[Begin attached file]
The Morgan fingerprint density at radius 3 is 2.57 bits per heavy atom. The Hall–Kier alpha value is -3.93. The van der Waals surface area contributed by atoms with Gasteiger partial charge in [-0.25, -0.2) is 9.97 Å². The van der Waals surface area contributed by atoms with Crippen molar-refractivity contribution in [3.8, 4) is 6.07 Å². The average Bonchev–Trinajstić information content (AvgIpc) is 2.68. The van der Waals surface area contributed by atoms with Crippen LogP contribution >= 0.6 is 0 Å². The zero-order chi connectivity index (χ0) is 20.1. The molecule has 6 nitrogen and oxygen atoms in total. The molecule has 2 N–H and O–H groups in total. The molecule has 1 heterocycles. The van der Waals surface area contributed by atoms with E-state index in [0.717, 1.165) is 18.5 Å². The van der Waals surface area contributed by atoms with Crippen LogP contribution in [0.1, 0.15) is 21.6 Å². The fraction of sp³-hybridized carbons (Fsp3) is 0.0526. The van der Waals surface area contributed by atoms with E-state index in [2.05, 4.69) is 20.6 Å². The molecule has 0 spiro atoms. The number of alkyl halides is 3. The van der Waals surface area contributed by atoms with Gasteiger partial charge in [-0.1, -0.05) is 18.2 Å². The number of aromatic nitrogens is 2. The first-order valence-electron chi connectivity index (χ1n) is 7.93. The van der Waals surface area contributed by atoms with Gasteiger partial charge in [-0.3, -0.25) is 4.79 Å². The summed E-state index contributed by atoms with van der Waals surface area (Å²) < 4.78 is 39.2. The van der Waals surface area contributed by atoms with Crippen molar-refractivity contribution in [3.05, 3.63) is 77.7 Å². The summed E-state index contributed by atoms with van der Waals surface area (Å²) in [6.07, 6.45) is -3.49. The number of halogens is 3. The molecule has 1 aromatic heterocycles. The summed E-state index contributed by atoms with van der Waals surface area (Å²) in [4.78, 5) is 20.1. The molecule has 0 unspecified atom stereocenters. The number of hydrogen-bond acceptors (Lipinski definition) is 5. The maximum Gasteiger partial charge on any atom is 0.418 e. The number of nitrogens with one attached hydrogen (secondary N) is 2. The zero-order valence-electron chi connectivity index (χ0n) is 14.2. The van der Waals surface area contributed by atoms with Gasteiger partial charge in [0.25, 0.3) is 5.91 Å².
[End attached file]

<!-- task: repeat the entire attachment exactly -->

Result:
The Morgan fingerprint density at radius 3 is 2.57 bits per heavy atom. The Hall–Kier alpha value is -3.93. The van der Waals surface area contributed by atoms with Gasteiger partial charge in [-0.25, -0.2) is 9.97 Å². The van der Waals surface area contributed by atoms with Crippen molar-refractivity contribution in [3.8, 4) is 6.07 Å². The average Bonchev–Trinajstić information content (AvgIpc) is 2.68. The van der Waals surface area contributed by atoms with Crippen LogP contribution >= 0.6 is 0 Å². The zero-order chi connectivity index (χ0) is 20.1. The molecule has 6 nitrogen and oxygen atoms in total. The molecule has 2 N–H and O–H groups in total. The molecule has 1 heterocycles. The van der Waals surface area contributed by atoms with E-state index in [0.717, 1.165) is 18.5 Å². The van der Waals surface area contributed by atoms with Crippen LogP contribution in [0.1, 0.15) is 21.6 Å². The fraction of sp³-hybridized carbons (Fsp3) is 0.0526. The van der Waals surface area contributed by atoms with E-state index in [2.05, 4.69) is 20.6 Å². The molecule has 0 spiro atoms. The number of alkyl halides is 3. The van der Waals surface area contributed by atoms with Gasteiger partial charge in [-0.1, -0.05) is 18.2 Å². The number of aromatic nitrogens is 2. The first-order valence-electron chi connectivity index (χ1n) is 7.93. The van der Waals surface area contributed by atoms with Gasteiger partial charge in [-0.3, -0.25) is 4.79 Å². The summed E-state index contributed by atoms with van der Waals surface area (Å²) < 4.78 is 39.2. The van der Waals surface area contributed by atoms with Crippen molar-refractivity contribution in [3.05, 3.63) is 77.7 Å². The summed E-state index contributed by atoms with van der Waals surface area (Å²) in [6.07, 6.45) is -3.49. The number of halogens is 3. The molecule has 1 aromatic heterocycles. The summed E-state index contributed by atoms with van der Waals surface area (Å²) in [4.78, 5) is 20.1. The molecule has 0 unspecified atom stereocenters. The number of hydrogen-bond acceptors (Lipinski definition) is 5. The maximum Gasteiger partial charge on any atom is 0.418 e. The number of nitrogens with one attached hydrogen (secondary N) is 2. The zero-order valence-electron chi connectivity index (χ0n) is 14.2. The van der Waals surface area contributed by atoms with Gasteiger partial charge in [0.25, 0.3) is 5.91 Å².